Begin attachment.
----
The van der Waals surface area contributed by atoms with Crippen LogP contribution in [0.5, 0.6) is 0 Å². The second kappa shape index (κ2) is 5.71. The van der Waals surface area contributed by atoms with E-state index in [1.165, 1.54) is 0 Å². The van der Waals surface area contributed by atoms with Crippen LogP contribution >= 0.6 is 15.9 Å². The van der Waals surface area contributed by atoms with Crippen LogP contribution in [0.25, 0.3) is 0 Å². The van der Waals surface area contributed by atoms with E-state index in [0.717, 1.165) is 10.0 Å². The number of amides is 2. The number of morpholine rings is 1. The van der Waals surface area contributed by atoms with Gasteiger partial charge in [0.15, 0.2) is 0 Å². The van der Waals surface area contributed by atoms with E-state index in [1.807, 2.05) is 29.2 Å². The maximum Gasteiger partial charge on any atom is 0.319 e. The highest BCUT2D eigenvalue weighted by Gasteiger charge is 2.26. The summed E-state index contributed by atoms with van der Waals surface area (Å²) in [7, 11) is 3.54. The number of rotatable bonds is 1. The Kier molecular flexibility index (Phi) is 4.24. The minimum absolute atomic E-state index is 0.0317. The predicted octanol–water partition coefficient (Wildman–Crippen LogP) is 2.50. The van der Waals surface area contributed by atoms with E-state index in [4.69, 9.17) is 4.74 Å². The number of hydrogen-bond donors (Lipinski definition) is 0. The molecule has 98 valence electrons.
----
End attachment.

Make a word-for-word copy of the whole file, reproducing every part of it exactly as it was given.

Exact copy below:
The van der Waals surface area contributed by atoms with Crippen LogP contribution in [0.5, 0.6) is 0 Å². The second kappa shape index (κ2) is 5.71. The van der Waals surface area contributed by atoms with E-state index in [1.165, 1.54) is 0 Å². The van der Waals surface area contributed by atoms with Crippen LogP contribution >= 0.6 is 15.9 Å². The van der Waals surface area contributed by atoms with Crippen LogP contribution in [0.25, 0.3) is 0 Å². The van der Waals surface area contributed by atoms with E-state index in [0.717, 1.165) is 10.0 Å². The number of amides is 2. The number of morpholine rings is 1. The van der Waals surface area contributed by atoms with Gasteiger partial charge in [0.15, 0.2) is 0 Å². The van der Waals surface area contributed by atoms with E-state index in [1.807, 2.05) is 29.2 Å². The maximum Gasteiger partial charge on any atom is 0.319 e. The highest BCUT2D eigenvalue weighted by Gasteiger charge is 2.26. The summed E-state index contributed by atoms with van der Waals surface area (Å²) in [7, 11) is 3.54. The number of rotatable bonds is 1. The Kier molecular flexibility index (Phi) is 4.24. The minimum absolute atomic E-state index is 0.0317. The predicted octanol–water partition coefficient (Wildman–Crippen LogP) is 2.50. The van der Waals surface area contributed by atoms with E-state index in [4.69, 9.17) is 4.74 Å². The number of hydrogen-bond donors (Lipinski definition) is 0. The molecule has 98 valence electrons.